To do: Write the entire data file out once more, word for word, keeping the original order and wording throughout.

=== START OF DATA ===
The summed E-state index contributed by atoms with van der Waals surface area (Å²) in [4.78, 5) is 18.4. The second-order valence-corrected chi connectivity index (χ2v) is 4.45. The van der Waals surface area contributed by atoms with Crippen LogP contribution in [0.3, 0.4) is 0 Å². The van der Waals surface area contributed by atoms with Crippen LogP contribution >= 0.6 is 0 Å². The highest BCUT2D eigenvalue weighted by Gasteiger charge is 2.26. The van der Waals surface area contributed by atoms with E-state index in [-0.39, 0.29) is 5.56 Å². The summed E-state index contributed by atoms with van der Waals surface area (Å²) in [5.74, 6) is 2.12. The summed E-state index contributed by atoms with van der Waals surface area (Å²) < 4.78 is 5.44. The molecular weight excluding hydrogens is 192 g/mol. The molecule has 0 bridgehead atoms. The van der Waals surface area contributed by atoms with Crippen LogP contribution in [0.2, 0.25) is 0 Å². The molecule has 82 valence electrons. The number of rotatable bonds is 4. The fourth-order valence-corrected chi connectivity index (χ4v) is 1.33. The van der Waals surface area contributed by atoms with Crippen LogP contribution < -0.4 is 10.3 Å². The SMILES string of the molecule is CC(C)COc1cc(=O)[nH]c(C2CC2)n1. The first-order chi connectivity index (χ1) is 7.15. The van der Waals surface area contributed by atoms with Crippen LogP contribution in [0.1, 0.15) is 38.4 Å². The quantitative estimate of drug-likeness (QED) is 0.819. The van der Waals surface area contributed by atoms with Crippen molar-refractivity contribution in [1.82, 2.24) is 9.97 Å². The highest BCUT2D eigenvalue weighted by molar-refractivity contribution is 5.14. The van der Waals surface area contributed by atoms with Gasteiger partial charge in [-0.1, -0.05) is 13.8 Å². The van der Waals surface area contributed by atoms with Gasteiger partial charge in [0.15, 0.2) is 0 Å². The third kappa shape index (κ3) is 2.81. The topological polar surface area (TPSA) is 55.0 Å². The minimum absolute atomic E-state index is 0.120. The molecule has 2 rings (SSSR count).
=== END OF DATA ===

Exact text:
The summed E-state index contributed by atoms with van der Waals surface area (Å²) in [4.78, 5) is 18.4. The second-order valence-corrected chi connectivity index (χ2v) is 4.45. The van der Waals surface area contributed by atoms with Crippen LogP contribution in [0.3, 0.4) is 0 Å². The van der Waals surface area contributed by atoms with Crippen LogP contribution >= 0.6 is 0 Å². The highest BCUT2D eigenvalue weighted by Gasteiger charge is 2.26. The van der Waals surface area contributed by atoms with E-state index in [-0.39, 0.29) is 5.56 Å². The summed E-state index contributed by atoms with van der Waals surface area (Å²) in [5.74, 6) is 2.12. The summed E-state index contributed by atoms with van der Waals surface area (Å²) < 4.78 is 5.44. The molecular weight excluding hydrogens is 192 g/mol. The molecule has 0 bridgehead atoms. The van der Waals surface area contributed by atoms with Crippen LogP contribution in [0.2, 0.25) is 0 Å². The molecule has 82 valence electrons. The number of rotatable bonds is 4. The fourth-order valence-corrected chi connectivity index (χ4v) is 1.33. The van der Waals surface area contributed by atoms with Crippen LogP contribution < -0.4 is 10.3 Å². The SMILES string of the molecule is CC(C)COc1cc(=O)[nH]c(C2CC2)n1. The first-order chi connectivity index (χ1) is 7.15. The van der Waals surface area contributed by atoms with Crippen LogP contribution in [0.1, 0.15) is 38.4 Å². The quantitative estimate of drug-likeness (QED) is 0.819. The van der Waals surface area contributed by atoms with Crippen molar-refractivity contribution in [1.82, 2.24) is 9.97 Å². The highest BCUT2D eigenvalue weighted by molar-refractivity contribution is 5.14. The van der Waals surface area contributed by atoms with Gasteiger partial charge in [-0.1, -0.05) is 13.8 Å². The van der Waals surface area contributed by atoms with Gasteiger partial charge in [0.15, 0.2) is 0 Å². The third kappa shape index (κ3) is 2.81. The topological polar surface area (TPSA) is 55.0 Å². The minimum absolute atomic E-state index is 0.120. The molecule has 2 rings (SSSR count).